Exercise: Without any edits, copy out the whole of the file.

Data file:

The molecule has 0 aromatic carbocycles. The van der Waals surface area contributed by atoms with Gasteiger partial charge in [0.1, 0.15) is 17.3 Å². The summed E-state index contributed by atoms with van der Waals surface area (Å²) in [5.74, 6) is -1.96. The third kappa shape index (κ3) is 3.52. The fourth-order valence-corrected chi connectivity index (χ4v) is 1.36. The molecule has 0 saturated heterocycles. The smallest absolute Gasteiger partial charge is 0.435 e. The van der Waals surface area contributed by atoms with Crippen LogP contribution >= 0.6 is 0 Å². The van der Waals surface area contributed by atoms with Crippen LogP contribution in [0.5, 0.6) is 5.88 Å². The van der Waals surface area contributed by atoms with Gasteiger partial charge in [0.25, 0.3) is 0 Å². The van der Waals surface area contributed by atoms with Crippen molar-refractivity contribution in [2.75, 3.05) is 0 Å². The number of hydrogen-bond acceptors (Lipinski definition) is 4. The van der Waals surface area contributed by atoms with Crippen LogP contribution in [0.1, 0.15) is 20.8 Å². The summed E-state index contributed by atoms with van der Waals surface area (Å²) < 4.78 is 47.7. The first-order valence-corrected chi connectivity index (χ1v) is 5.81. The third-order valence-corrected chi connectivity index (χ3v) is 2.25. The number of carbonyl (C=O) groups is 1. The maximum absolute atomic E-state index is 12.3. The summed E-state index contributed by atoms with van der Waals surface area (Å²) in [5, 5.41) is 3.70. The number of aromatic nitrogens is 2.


The molecule has 0 aromatic carbocycles. The van der Waals surface area contributed by atoms with Gasteiger partial charge in [0.1, 0.15) is 17.3 Å². The summed E-state index contributed by atoms with van der Waals surface area (Å²) in [5.74, 6) is -1.96. The third kappa shape index (κ3) is 3.52. The fourth-order valence-corrected chi connectivity index (χ4v) is 1.36. The molecule has 0 saturated heterocycles. The smallest absolute Gasteiger partial charge is 0.435 e. The van der Waals surface area contributed by atoms with Crippen LogP contribution >= 0.6 is 0 Å². The van der Waals surface area contributed by atoms with Crippen LogP contribution in [0.5, 0.6) is 5.88 Å². The van der Waals surface area contributed by atoms with Gasteiger partial charge in [0.25, 0.3) is 0 Å². The van der Waals surface area contributed by atoms with Crippen molar-refractivity contribution in [2.75, 3.05) is 0 Å². The number of hydrogen-bond acceptors (Lipinski definition) is 4. The van der Waals surface area contributed by atoms with Crippen LogP contribution in [0.1, 0.15) is 20.8 Å². The summed E-state index contributed by atoms with van der Waals surface area (Å²) < 4.78 is 47.7. The first-order valence-corrected chi connectivity index (χ1v) is 5.81. The third-order valence-corrected chi connectivity index (χ3v) is 2.25. The number of carbonyl (C=O) groups is 1. The maximum absolute atomic E-state index is 12.3. The summed E-state index contributed by atoms with van der Waals surface area (Å²) in [5, 5.41) is 3.70. The number of aromatic nitrogens is 2.